- In The Dresden Files short story "The Warrior" Harry leaves a fake Sword of The Cross on the front seat of his Beetle. The 'Sword' gets stolen, then Harry uses a tracking spell to find it again.
- The fake Horcrux at the end of Harry Potter and the Half-Blood Prince is an example of this gone wrong: Regulus Black replaces one of the Horcruxes with a fake in an attempt to bring down Voldemort, but instead it backfires on our heroes when they gather the Horcruxes in their own attempt to bring down Voldemort.
- Redwall: As part of a plan to recover the tapestry of Martin, Jess distracts Cluny with a crude fake. He realizes this as soon as she gives it to him, but by then it's too late.
- In The Burglar in the Rye by Laurence Block, Bernie Rhodenbarr is hired to steal the personal correspondence of a very thinly disguised J.D. Salinger from the other correspondent by an even more thinly disguised Joyce Maynard. After the theft, other interested parties come looking for the letters. Bernie eventually colludes with the author to put together several fake sets of letters and distribute them amongst the group.
- Inverted in The Crown of Dalemark by Diana Wynne Jones. Mitt goes to Aberath to steal the Adon's ring, which is reputed to fit anyone of royal blood. Alk gives him the ring and also a copy, which has no such magical properties. Mitt gives the real ring to Maewen (who is pretending to be the heir to the throne, but really isn't) and keeps the copy, which fits him. Later it turns out that Alk switched the two rings. Guess who ends up wearing the crown.
Live Action TV
- In the Blood Ties episode "Norman", the heroes Vicki and Henry are forced to give a magic dagger to the demonic villain Norman when he kidnaps Vicki's secretary and holds her hostage. Norman needed the dagger to complete a spell to release the uber demon Asteroth into the world. However, unknown to the audience, Vicki and Henry had first taken the dagger to a priest to have it blessed before they gave it to Norman, so that when he used it, his spell of summoning failed and he was sucked back down to Hell.
- Burn Notice: Michael doesn't trust a thief he's forced to work with, because she's framing him for a murder, so he gives her a canister full of fake nerve gas (tear gas And Some Other Stuff), and takes the real stuff, keeping her under the illusion that it's fake.
- Doctor Who
- In The Keys of Marinus, the Doctor and his companions find a fake Key along with the five real ones. When the villain tries to get the Keys off them at the end of the story, they give him four real Keys and the fake, and he gets blown up when he tries to use them.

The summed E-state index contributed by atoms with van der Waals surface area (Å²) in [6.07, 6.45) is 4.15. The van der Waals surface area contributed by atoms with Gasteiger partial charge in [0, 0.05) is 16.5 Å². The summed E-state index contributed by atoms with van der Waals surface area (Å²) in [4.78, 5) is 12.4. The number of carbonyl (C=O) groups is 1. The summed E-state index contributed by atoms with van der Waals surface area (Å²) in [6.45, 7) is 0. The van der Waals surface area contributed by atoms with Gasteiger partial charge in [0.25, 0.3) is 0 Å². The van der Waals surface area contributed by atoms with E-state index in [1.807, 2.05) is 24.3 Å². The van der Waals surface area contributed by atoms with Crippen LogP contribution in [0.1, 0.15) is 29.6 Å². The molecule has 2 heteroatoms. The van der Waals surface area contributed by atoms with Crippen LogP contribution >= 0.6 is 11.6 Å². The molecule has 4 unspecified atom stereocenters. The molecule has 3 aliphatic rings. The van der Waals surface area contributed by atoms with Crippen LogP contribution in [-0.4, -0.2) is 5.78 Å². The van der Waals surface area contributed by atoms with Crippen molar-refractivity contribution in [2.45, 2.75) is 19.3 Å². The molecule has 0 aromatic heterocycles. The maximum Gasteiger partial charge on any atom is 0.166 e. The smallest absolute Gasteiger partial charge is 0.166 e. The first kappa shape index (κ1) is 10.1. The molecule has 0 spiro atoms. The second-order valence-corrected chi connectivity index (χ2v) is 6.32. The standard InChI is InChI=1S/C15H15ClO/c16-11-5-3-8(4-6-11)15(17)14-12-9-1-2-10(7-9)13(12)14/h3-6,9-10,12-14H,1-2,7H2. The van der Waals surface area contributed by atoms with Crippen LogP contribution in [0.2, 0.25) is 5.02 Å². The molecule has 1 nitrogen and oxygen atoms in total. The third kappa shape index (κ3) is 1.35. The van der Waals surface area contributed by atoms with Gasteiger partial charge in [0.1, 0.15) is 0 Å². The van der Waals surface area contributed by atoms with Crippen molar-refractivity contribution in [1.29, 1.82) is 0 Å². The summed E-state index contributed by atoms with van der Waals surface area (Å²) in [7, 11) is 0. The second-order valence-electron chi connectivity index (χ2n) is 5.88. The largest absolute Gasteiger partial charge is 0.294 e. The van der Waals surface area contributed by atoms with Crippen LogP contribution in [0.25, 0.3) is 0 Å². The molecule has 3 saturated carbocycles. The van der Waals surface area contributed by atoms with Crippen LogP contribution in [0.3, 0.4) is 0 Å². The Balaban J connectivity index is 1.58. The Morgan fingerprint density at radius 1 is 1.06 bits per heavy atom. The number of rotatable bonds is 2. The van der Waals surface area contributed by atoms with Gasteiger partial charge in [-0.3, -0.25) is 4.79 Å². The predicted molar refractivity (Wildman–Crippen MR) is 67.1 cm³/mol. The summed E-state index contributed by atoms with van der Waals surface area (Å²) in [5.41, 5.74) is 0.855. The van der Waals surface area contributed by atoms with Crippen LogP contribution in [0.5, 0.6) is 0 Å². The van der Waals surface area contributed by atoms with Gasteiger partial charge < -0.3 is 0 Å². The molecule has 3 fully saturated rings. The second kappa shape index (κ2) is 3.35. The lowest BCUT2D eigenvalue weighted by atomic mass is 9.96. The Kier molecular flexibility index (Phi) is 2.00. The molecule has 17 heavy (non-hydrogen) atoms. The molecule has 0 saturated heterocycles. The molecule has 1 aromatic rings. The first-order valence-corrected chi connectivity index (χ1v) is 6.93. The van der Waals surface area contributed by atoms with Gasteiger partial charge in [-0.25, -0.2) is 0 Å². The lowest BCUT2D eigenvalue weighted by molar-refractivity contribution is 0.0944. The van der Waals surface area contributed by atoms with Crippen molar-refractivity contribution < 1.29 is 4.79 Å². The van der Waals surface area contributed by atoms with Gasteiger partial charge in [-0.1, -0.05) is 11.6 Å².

- Also used in The Daleks' Master Plan, where the Doctor steals the power source of the Daleks' Doomsday Device. By the time they catch him, he's made a fake to offer them in exchange for his freedom.
- Hilariously inverted in Season 1 of Warehouse 13. MacPherson enlisted a brainwashed Leena to take Harriet Tubman's thimble and an ear-splitting goblet from the Warehouse's shelves; he left behind an ordinary thimble and a plastic sippy-cup. It worked.
- Devil May Cry 2. Big Bad Arius is after four artifacts known as Arcana so he can revive the Demon World's former king (Argosax the Chaos) and absorb his power. Although she puts up a valiant fight, Lucia is defeated and held hostage by Arius, and Dante (who has all of the Arcana in his possession) comes to her rescue; Arius asks for the items in exchange for Lucia. Things get wonky from here: Dante is quick to hand over the Arcana, but then hands Arius his ass. Arius then manages to escape with the Arcana by playing up Lucia's temporary damsel in distress status as he blows up his stronghold. When Arius initiates the resurrection ceremony, he fails. Dante then coolly walks onto the scene and reveals that he played Arius like a chump by switching the Arcana Medaglia with his own lucky coin, playing this trope straight again.
- Drakensang: After recovering the Dragon's Eye from Castle Grimtooth, the party is confronted by the Big Bad Malgorra and her servants, who are holding hostage the young son of Traldar, the owner of the castle. In order to save him, you must hand over the Eye to Malgorra, but is later revealed that it was a fake all along and that Traldar kept the real one on him.
- In Mario & Luigi: Superstar Saga, the heroes create a false Beanstar to give to Fawful and Cackletta... but they don't fall for it, instead discarding the fake and taking the real one by force.
- Metal Gear Solid 3: EVA seduces Snake, steals the microfilm you've been chasing for the whole plot and reveals herself as a Chinese double agent. Then it's revealed that Ocelot was a CIA double agent, switched Snake's microfilm with a fake, and took the real one back to the CIA himself.
- In the old Mac game The Dungeon Revealed, your quest is to recover the Orb of Carnos from the 40th and lowest floor of the Dark Wizard's lair. Many players made it all the way there and back, only to learn that they'd neglected to perform an Identify spell and were holding a cheap plastic ball he set out as a decoy.
- In Paper Mario: The Thousand-Year Door, the Crystal Star in Poshley Heights is displayed in plain sight and is the only one like that. Beldam and her sisters, who had spent the previous three days trailing Mario, nab it before Mario can get to it. It turns out this one is a fake; Inspector Pennington, who runs the display, actually let them take it to get them away from there, then leads Mario to the real one.
- It's possible to Out Gambit two parties of Drow in Baldurs Gate II Shadows Of Amn with a pair of Dragon Eggs. Whether or not you achieve this depends on your Int score however..
- In Sonic Adventure 2, Sonic tries to slip Eggman a fake Chaos Emerald, but Tails blows the secret. The fake has "the same wavelength and properties" as a real Chaos Emerald, but is "less powerful". Sonic later uses the fake to perform a Chaos Control. This works, even though it's not a real Emerald.
- In the first of the Thief games, which are entirely based around stealth, this is how you defeat the final boss. As he is preparing his ritual, you sneak into his altar room and swap out The Eye for a fake eye to cause his ritual to blow up in his face instead of summoning chaos to the world.
- One of the eggs in Professor Layton And The Azran Legacy is mysteriously swapped out when it is time to use them. Naturally, the antagonists took it and use it to lure the heroes to their Nest.
- In the American Dad! episode "Black Mystery Month", Steve does this with a jar of peanut butter. Stan tried to do it, too, but failed, because he thought they would switch themselves via magic.
- Happens a couple of times in Lilo & Stitch: The Series. At one point, Stitch switches a capsule containing an invisible invisibility-experiment for an empty capsule to fool Gantu, and in another, a shape-shifted guest star is substituted for a shape-shifting experiment.
- On Space Stars, in the Teen Force short "Wordstar", Moleculad turns an asteroid into a fake Wordstar to give to Uglor after Elektra acquires the real one.